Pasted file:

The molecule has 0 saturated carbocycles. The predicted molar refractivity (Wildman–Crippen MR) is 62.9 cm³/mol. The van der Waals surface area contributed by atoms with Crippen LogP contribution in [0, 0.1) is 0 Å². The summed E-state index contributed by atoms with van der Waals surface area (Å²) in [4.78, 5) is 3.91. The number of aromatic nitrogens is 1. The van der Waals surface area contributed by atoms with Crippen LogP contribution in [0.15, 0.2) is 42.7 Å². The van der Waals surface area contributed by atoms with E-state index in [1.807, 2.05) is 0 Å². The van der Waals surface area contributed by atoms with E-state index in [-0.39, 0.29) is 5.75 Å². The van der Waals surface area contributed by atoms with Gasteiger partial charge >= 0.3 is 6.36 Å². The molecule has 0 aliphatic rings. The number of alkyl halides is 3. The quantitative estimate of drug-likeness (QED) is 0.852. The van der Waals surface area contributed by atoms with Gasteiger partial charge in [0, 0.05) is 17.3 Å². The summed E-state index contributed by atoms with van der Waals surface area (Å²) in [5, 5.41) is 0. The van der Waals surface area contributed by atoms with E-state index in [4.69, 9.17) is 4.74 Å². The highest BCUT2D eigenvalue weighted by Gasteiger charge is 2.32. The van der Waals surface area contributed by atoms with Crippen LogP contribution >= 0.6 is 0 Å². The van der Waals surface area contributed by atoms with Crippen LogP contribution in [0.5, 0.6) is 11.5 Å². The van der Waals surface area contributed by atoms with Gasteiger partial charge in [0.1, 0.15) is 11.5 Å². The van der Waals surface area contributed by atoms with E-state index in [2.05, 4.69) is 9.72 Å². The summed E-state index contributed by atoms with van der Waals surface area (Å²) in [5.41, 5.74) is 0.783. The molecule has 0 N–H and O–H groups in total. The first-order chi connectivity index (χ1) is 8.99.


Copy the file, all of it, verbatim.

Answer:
The molecule has 0 saturated carbocycles. The predicted molar refractivity (Wildman–Crippen MR) is 62.9 cm³/mol. The van der Waals surface area contributed by atoms with Crippen LogP contribution in [0, 0.1) is 0 Å². The summed E-state index contributed by atoms with van der Waals surface area (Å²) in [4.78, 5) is 3.91. The number of aromatic nitrogens is 1. The van der Waals surface area contributed by atoms with Crippen LogP contribution in [0.15, 0.2) is 42.7 Å². The van der Waals surface area contributed by atoms with E-state index in [1.807, 2.05) is 0 Å². The van der Waals surface area contributed by atoms with E-state index in [-0.39, 0.29) is 5.75 Å². The van der Waals surface area contributed by atoms with Gasteiger partial charge >= 0.3 is 6.36 Å². The molecule has 0 aliphatic rings. The number of alkyl halides is 3. The quantitative estimate of drug-likeness (QED) is 0.852. The van der Waals surface area contributed by atoms with Gasteiger partial charge in [0, 0.05) is 17.3 Å². The summed E-state index contributed by atoms with van der Waals surface area (Å²) in [5, 5.41) is 0. The van der Waals surface area contributed by atoms with E-state index in [4.69, 9.17) is 4.74 Å². The highest BCUT2D eigenvalue weighted by Gasteiger charge is 2.32. The van der Waals surface area contributed by atoms with Crippen LogP contribution >= 0.6 is 0 Å². The van der Waals surface area contributed by atoms with Crippen LogP contribution in [0.5, 0.6) is 11.5 Å². The van der Waals surface area contributed by atoms with Gasteiger partial charge in [0.1, 0.15) is 11.5 Å². The van der Waals surface area contributed by atoms with E-state index in [2.05, 4.69) is 9.72 Å². The summed E-state index contributed by atoms with van der Waals surface area (Å²) in [5.41, 5.74) is 0.783. The molecule has 0 N–H and O–H groups in total. The first-order chi connectivity index (χ1) is 8.99.